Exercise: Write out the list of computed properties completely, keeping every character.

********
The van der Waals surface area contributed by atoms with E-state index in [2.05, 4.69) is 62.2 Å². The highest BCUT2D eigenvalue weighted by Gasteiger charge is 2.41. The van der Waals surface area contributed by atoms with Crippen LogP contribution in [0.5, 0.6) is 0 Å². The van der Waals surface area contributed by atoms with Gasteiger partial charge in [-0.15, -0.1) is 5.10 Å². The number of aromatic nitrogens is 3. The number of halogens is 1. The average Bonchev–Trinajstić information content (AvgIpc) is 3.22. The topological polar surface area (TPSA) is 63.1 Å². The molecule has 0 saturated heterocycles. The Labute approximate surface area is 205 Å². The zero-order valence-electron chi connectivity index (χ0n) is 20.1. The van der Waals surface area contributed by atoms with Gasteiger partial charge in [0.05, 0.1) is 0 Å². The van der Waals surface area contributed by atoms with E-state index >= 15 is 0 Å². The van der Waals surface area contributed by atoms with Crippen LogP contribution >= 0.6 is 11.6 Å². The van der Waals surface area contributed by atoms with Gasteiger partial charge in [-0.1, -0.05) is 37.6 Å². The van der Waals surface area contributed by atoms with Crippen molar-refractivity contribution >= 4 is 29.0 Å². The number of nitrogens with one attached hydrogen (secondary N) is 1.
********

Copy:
The van der Waals surface area contributed by atoms with E-state index in [2.05, 4.69) is 62.2 Å². The highest BCUT2D eigenvalue weighted by Gasteiger charge is 2.41. The van der Waals surface area contributed by atoms with Crippen LogP contribution in [0.5, 0.6) is 0 Å². The van der Waals surface area contributed by atoms with Gasteiger partial charge in [-0.15, -0.1) is 5.10 Å². The number of aromatic nitrogens is 3. The number of halogens is 1. The average Bonchev–Trinajstić information content (AvgIpc) is 3.22. The topological polar surface area (TPSA) is 63.1 Å². The molecule has 0 saturated heterocycles. The Labute approximate surface area is 205 Å². The zero-order valence-electron chi connectivity index (χ0n) is 20.1. The van der Waals surface area contributed by atoms with Gasteiger partial charge in [0.05, 0.1) is 0 Å². The van der Waals surface area contributed by atoms with E-state index >= 15 is 0 Å². The van der Waals surface area contributed by atoms with Crippen LogP contribution >= 0.6 is 11.6 Å². The van der Waals surface area contributed by atoms with Gasteiger partial charge in [-0.1, -0.05) is 37.6 Å². The van der Waals surface area contributed by atoms with Crippen molar-refractivity contribution >= 4 is 29.0 Å². The number of nitrogens with one attached hydrogen (secondary N) is 1.